Environment Safety

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Date Submitted: 08/29/2011 12:10 AM

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Malaria is still considered the most important parasitic disease affecting man as it is responsible for 1.5 to 2.7 million deaths annually (Belizario and Macatangay, 2004). The vector involved in this disease is the female mosquito of genus Anopheles which transmits the group of parasites that belong to the genus Plasmodium. Four most important species are P. falciparum, P. vivax, P. ovale and P. malariae; the first two are the most common cause of human malaria. The principal malarial vector in the Philippines is Anopheles minimus var. flavirostris which is a night biting mosquito that prefers to breed in slow flowing, partly shaded streams present in foothill areas. It can also adapt to new habitats like irrigation ditches, rice fields and pools. Anopheles litoralis on the other hand is mainly responsible for transmission in coastal areas in Mindanao, particularly Sulu. In streams that have a good exposure to sunlight, Anopheles maculates may coexist with A. flavirostris. Anopheles mangyanus has similar breeding places and seasonal prevalence as A. flavirostris but are more common in forest fringes.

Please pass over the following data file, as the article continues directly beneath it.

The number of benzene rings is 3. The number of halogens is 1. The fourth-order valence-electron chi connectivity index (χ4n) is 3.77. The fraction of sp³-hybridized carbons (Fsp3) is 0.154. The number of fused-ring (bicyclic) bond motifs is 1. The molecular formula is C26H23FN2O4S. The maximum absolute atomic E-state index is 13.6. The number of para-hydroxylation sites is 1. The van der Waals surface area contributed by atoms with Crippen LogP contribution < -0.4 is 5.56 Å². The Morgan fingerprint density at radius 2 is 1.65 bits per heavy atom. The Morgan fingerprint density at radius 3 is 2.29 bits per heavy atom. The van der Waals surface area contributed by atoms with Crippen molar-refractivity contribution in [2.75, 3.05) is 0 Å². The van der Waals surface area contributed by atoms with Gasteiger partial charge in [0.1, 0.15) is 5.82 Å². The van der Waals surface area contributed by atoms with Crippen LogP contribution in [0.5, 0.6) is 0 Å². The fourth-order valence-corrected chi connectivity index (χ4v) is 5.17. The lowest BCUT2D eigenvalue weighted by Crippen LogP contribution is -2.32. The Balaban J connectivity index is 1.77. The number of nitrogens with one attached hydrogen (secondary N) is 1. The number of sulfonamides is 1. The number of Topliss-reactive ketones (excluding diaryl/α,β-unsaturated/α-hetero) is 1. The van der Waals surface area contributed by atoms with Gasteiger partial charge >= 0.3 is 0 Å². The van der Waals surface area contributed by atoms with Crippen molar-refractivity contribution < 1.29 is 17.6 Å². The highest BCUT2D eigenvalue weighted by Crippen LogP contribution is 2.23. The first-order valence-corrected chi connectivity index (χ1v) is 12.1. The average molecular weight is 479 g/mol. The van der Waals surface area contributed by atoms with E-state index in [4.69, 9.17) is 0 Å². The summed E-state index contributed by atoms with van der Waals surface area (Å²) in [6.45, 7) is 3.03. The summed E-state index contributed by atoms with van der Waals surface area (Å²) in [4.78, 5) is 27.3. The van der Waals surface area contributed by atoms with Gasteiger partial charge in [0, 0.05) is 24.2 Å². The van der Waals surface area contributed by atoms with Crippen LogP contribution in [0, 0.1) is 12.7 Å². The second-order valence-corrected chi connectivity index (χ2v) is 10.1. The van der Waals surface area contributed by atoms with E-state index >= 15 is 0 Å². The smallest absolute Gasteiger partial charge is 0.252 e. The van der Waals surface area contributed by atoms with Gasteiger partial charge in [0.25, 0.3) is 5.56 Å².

Vector Bionomics Resting habits  It rests during daytime in human dwellings and cattlesheds Breeding Places  breeds in rainwater pools and puddles, borrowpits, river bed pools, irrigation channels, seepages, rice fields, wells, pond margins, sluggish streams with sandy margins.  extensive breeding is generally encountered following monsoon rains Biting time  biting time of each vector species is determined by its generic character, but can be readily influenced by environmental conditions.  most of the vectors, including Anopheles culicifacies, start biting soon after dusk.  Peak transmission occurs at the beginning and at the end of the rainy season. Life Cycle of Malaria Parasite 1. Sporozoites (infective stage) in salivary gland 2. Oocysts in stomach wall 3. Male and female gametocytes. 4. Liver phase 5. Release of merozoites from liver 6. There...